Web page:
Back in my training site of Tiflet, the weather has changed. It now plummets to the low 40s every night. Both here and my permanent site, as well as throughout Morocco, the homes don’t have central heating. Unless the family owns a space heater, the only way to get warm is to pile blanket after blanket on top of you. That’s what I do every night.

There’s a widespread notion/superstition/belief among Moroccans that l-brd causes sickness, which explains my Mama Khadija’s insistence on me wearing a jacket and Mama Hadda’s insistence on me taking another blanket to my room. This came up in conversation a few weeks ago with Majid, my LCF, while we were sitting at a cafe. I and another PCT tried to explain that the cold weather itself does not cause sickness. It only makes your body more susceptible to sickness.

Majid is very open to science and progressive views. He said he can see how the cold lowers your immune system, but still he contended that the cold still causes sickness, even indirectly.

Technically, I suppose, we were both right on an objective level. And who am I to say his/Moroccans’ belief of l-brd is wrong? Who am I to say any belief is wrong?

Term of Today: shwiya

Language…

as I’ve written before, is the key to integration. While I learn the language, there are words that become more important to me than others. Reasons can range from the words’ utility, anecdotal significance, ease of remembrance, or humor. My Term of Today series will dissect the importance of certain Darija words and give you a whiff of what’s going on here in Morocco.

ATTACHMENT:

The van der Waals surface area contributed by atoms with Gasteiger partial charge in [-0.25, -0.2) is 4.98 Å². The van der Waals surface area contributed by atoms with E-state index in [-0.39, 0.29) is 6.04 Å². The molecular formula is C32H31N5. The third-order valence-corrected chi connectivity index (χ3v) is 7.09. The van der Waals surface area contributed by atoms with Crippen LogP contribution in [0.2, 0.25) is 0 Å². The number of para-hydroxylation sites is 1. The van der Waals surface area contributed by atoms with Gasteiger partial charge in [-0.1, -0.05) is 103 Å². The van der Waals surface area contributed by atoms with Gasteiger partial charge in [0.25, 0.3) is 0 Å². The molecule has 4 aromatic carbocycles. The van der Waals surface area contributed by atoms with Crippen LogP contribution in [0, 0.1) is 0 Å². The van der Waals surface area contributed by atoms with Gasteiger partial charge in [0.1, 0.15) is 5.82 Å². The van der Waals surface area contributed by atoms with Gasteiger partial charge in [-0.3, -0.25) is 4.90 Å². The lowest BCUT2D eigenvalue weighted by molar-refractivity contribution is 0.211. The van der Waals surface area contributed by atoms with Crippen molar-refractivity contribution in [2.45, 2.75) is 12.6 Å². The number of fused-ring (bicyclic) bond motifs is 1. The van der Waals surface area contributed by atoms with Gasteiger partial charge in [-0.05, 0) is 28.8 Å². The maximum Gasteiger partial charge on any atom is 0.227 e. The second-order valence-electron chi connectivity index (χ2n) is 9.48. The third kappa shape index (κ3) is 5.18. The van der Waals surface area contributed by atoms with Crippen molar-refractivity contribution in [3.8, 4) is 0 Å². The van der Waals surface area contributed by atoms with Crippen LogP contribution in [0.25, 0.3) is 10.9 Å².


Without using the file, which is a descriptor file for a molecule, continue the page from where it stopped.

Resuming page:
Word: shwiya

Translation: little

Importance: shwiya was one of the first few Darija phrases I learned and it has quickly become one of my most spoken. I’ve used it in two ways:

1) It helps define how much I understand. Native speakers in any language usually speak faster than a language learner’s understanding can match. My host family situation is no different. Following four hours of Darija class in which my teacher speaks slowly and clearly, I come home for lunch and suddenly the pace of dialogue is lightyears faster. I recognize a word every now and then; I often smile out of sheer arrogance. But then my family turns their attention to me and ask, “Fhmti?” (“Do you understand?”). My response? “shwiya.”

2) It’s necessary to indicate that I am learning Darija. The phrase shwiya b shwiya was one of the first I learned and it is now probably my most used. It’s a failsafe phrase that I use after struggling through any sentence with the little vocabulary I already know. For example, today my older host sister (to whom I’ve given the American name Stacy) asked who I went to the cafe with. I answered, “hay’Aat salam… sabki… smitu Matt… u khu – khuya – khuh… juj khuh. Darija, shwiya b shwiya” (Literally, “Peace Corps… my friend… his name is Matt… and brother – my brother – his brother… two his brother. Darija, little by little.”) And, without fail, whoever has been patient enough to listen to me tear their language apart will repeat “shwiya b shwiya” with a huge understanding grin. Then we both laugh.